Algebra and Trigonometry, 4th Edition
As a mathematics professor, I would hear my students say, “I understand you in class, but when I get home I am lost.” When I would probe further, students would continue with “I can’t read the book.” As a mathematician, I always found mathematics textbooks quite easy to read—and then it dawned on me: Don’t look at this book through a mathematician’s eyes; look at it through the eyes of students who might not view mathematics the same way that I do. What I found was that the books were not at all like my class. Students understood me in class, but when they got home they couldn’t understand the book.
It was then that the folks at Wiley lured me into writing. My goal was to write a book that is seamless with how we teach and is an ally (not an adversary) to student learning. I wanted to give students a book they could read without sacrificing the rigor needed for conceptual understanding. The following quote comes from a reviewer when asked about the rigor of the book:
I would say that this text comes across as a little less rigorous than other texts, but I think that stems from how easy it is to read and how clear the author is. When one actually looks closely at the material, the level of rigor is high.
Four key features distinguish this book from others, and they came directly from my classroom.
ARALLEL WORDS AND MATH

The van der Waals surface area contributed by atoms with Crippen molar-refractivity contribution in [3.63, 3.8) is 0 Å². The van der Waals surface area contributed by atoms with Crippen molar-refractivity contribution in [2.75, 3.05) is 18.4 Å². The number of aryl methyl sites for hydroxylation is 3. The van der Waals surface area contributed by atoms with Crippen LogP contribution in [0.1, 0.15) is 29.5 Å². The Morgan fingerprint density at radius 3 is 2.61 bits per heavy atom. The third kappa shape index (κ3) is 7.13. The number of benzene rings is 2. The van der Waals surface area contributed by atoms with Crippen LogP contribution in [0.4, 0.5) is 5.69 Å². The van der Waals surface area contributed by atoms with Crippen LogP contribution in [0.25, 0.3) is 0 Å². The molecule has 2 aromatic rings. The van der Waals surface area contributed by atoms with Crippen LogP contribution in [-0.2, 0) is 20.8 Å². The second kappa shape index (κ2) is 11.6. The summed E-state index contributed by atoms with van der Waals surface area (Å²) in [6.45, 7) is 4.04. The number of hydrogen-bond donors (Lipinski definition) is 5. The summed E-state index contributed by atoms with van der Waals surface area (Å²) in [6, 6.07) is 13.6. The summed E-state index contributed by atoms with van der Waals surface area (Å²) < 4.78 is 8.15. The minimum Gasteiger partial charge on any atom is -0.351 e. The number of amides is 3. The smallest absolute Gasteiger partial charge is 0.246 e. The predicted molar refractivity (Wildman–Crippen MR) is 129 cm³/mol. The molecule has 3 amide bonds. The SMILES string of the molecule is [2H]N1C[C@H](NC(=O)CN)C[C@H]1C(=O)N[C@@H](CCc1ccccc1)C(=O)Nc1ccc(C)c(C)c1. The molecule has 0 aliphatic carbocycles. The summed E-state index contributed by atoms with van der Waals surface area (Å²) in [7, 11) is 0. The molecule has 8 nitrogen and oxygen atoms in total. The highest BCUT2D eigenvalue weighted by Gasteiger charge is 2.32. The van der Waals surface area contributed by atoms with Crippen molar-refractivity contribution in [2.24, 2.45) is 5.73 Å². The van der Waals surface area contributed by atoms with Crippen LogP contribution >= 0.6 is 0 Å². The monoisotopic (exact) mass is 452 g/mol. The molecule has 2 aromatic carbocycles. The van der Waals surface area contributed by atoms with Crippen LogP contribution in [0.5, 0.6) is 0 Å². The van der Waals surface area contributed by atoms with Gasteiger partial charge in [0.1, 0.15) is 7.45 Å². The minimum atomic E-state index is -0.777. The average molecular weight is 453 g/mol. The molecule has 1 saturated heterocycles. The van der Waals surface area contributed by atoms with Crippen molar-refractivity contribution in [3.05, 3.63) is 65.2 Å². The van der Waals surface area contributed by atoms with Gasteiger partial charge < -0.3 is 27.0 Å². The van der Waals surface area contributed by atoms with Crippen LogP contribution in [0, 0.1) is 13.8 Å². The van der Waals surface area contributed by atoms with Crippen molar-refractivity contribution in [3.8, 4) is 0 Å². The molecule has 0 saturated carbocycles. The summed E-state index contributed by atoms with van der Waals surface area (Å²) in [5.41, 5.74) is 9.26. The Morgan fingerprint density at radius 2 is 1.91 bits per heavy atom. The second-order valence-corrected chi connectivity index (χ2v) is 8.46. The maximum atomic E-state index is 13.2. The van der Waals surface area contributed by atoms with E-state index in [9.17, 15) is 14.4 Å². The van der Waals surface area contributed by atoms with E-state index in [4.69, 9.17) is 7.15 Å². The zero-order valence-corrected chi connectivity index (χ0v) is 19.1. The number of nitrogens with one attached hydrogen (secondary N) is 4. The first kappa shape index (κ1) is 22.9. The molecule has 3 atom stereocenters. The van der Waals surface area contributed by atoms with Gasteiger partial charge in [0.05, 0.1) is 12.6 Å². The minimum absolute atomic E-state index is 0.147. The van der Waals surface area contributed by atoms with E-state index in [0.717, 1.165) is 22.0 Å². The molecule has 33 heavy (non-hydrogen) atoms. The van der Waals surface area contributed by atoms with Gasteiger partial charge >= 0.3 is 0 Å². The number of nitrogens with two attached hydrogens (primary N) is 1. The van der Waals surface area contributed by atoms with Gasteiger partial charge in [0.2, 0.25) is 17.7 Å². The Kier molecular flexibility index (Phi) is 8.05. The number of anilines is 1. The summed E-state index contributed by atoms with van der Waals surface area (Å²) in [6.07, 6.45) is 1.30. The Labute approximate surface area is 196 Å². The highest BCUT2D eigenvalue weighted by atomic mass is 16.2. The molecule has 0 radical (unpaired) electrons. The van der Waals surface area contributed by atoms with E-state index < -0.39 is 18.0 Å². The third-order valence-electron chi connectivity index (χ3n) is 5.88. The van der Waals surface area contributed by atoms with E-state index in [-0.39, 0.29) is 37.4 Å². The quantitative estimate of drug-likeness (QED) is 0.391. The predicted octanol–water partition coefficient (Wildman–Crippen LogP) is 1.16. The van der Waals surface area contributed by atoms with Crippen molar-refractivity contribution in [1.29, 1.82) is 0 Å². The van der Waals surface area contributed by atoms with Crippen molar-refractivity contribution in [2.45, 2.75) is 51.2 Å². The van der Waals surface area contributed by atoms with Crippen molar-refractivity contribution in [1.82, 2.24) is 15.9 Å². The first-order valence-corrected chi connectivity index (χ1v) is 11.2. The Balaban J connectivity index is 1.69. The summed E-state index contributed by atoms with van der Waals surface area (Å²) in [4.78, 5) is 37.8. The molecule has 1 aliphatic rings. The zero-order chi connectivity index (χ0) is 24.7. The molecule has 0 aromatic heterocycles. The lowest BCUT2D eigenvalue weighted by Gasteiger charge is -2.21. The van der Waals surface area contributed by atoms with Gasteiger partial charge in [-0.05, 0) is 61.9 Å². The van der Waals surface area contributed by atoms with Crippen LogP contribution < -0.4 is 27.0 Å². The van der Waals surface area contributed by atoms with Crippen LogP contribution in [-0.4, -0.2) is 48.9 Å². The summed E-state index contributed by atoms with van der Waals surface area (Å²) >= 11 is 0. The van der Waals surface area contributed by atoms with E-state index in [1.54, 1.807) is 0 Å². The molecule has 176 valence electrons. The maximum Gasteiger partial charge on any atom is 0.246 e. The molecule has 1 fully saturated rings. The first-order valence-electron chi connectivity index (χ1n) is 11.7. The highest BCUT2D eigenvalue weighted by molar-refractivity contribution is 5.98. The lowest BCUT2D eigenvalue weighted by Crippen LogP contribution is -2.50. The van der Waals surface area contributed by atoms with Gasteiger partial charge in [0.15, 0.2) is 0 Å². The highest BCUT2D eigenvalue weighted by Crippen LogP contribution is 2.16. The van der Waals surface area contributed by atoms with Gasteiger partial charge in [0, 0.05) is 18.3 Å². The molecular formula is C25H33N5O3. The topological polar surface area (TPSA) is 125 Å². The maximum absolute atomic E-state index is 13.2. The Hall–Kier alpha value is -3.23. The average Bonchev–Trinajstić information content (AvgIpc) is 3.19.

Have you ever looked at your students’ notes? I found that my students were only scribbling down the mathematics that I would write—never the words that I would say in class. I started passing out handouts that had two columns: one column for math and one column for words. Each example would have one or the other; either the words were there and students had to fill in the math or the math was there and students had to fill in the words. If you look at the examples in this book, you will see that the words (your voice) are on the left and the mathematics is on the right. In most math books, when the author illustrates an example, the mathematics is usually down the center of the page, and if the students don’t know what mathematical operation was performed, they will look to the right for some brief statement of help. That’s not how we teach; we don’t write out an example on the board and then say, “Class, guess what I just did!” Instead we lead our students, telling them what step is coming and then performing that mathematical step together—and reading naturally from left to right. Student reviewers have said that the examples in this book are easy to read; that’s because your voice is right there with them, working through problems together.
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|January 27, 2017|
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